My parents are from Jamaica and I was raised here in England with reggae music. It all started when I was around four or five with my mum constantly singing to me. I got a little reggae concert just about every day. I was the second oldest of three children at the time, and for some reason Mum picked me to explain all the meanings of the songs to. She would stop after every line and say this means this and that. I’ve been brainwashed into loving all the old school tunes.

My favourite then was Alton Ellis. I remember my mum buying a Jimmy Cliff album when I was about 13 so I started to listen to a lot more of him then. Jimmy has come to see the show. He seemed to really enjoy himself and was appreciative of what we’d done with the original.

I had seen the film of The Harder They Come years ago. During auditions, I was told to watch it again, just to refresh and, when I did, it all came back to me. From there, I knew this show was going to be something important. I think the film became such a cult classic because it was the first international hit movie out of Jamaica that hit the Western world and it was authentic. So Jamaicans as well as people who didn’t know about that culture could enjoy it. It was something very much to be proud of in that respect.

Our show was a big hit at Stratford East. At first, we didn’t know what to expect and we were shocked at how wild the audiences were and how much the show meant to so many people. They got so involved imaginatively and the warmth and energy they gave back to us was overwhelming, it really was. We’re used to that now. We have a lot of repeat visitors, people who’ve seen it three or four times. I met one person who’s seen it eight times already.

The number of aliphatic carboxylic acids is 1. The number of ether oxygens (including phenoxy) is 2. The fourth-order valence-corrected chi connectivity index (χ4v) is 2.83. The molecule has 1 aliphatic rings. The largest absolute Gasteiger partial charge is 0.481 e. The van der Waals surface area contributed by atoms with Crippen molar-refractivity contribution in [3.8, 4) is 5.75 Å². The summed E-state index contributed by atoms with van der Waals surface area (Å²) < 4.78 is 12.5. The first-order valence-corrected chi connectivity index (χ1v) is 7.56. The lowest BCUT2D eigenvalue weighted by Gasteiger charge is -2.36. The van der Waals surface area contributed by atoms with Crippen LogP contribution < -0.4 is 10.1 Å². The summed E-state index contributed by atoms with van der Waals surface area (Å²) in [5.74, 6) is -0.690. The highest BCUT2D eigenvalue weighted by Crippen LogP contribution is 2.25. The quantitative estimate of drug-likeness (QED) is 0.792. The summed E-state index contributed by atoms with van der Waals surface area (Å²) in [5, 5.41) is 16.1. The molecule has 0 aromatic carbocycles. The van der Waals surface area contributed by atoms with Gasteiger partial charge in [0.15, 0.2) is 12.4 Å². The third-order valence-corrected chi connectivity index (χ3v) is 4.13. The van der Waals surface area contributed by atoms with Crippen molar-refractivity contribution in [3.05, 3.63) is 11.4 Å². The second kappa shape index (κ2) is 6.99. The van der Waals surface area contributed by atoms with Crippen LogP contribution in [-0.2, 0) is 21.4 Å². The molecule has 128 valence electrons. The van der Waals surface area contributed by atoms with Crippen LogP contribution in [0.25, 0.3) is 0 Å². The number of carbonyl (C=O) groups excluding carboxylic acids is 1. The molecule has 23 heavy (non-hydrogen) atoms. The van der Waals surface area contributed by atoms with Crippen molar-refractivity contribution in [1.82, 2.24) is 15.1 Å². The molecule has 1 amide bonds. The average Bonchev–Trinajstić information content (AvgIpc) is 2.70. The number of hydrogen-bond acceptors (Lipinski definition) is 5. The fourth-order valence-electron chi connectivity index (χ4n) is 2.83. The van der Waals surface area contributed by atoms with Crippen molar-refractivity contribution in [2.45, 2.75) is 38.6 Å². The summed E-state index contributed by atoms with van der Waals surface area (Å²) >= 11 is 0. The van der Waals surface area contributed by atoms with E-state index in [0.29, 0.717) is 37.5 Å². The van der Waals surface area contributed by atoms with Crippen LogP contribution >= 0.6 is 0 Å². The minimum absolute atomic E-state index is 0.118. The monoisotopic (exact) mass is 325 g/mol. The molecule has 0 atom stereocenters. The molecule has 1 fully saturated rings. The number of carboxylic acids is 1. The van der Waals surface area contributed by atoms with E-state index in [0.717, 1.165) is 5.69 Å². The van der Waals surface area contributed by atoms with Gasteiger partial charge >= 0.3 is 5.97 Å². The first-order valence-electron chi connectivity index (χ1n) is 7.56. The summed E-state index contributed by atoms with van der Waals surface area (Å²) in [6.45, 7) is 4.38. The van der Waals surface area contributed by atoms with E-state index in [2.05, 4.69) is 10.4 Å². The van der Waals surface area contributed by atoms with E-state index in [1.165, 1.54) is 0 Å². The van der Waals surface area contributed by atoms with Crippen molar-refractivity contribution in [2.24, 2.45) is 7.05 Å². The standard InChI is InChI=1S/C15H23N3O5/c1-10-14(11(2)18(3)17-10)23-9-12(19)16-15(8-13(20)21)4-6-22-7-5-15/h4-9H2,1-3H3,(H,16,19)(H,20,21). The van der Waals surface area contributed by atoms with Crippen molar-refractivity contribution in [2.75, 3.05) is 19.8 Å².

Nearly every song you hear in The Harder They Come was a hit in Jamaica or even internationally. And we have a great band that really understand how to play the music so that it soaks into everyone’s bones every night. When I’m on stage, I’m aware that there are people out there really feeling what’s being put out.

My huge family makes up about half the audience when they come down. They have all sorts of reactions. I have a younger sister that’s been a few times with her boyfriend and they start reciting lines from the show every time I see them. And my mum - even with the shy type of person she is - is the first one up in the audience dancing and giving me lots of hugs and kisses and everything. They are very proud.

- Rolan Bell was speaking to Terri Paddock


After two runs at the Theatre Royal Stratford East, where it premiered in April 2006, and a month at the Barbican earlier this year, The Harder They Come opened at the West End’s Playhouse Theatre on 9 June 2008 (previews from 23 May). It’s currently booking through to 1 November. The stage version is written by Perry Henzell, the co-writer, director and producer of the original 1972 film who died in 2006. Kerry Michael and Dawn Reid direct.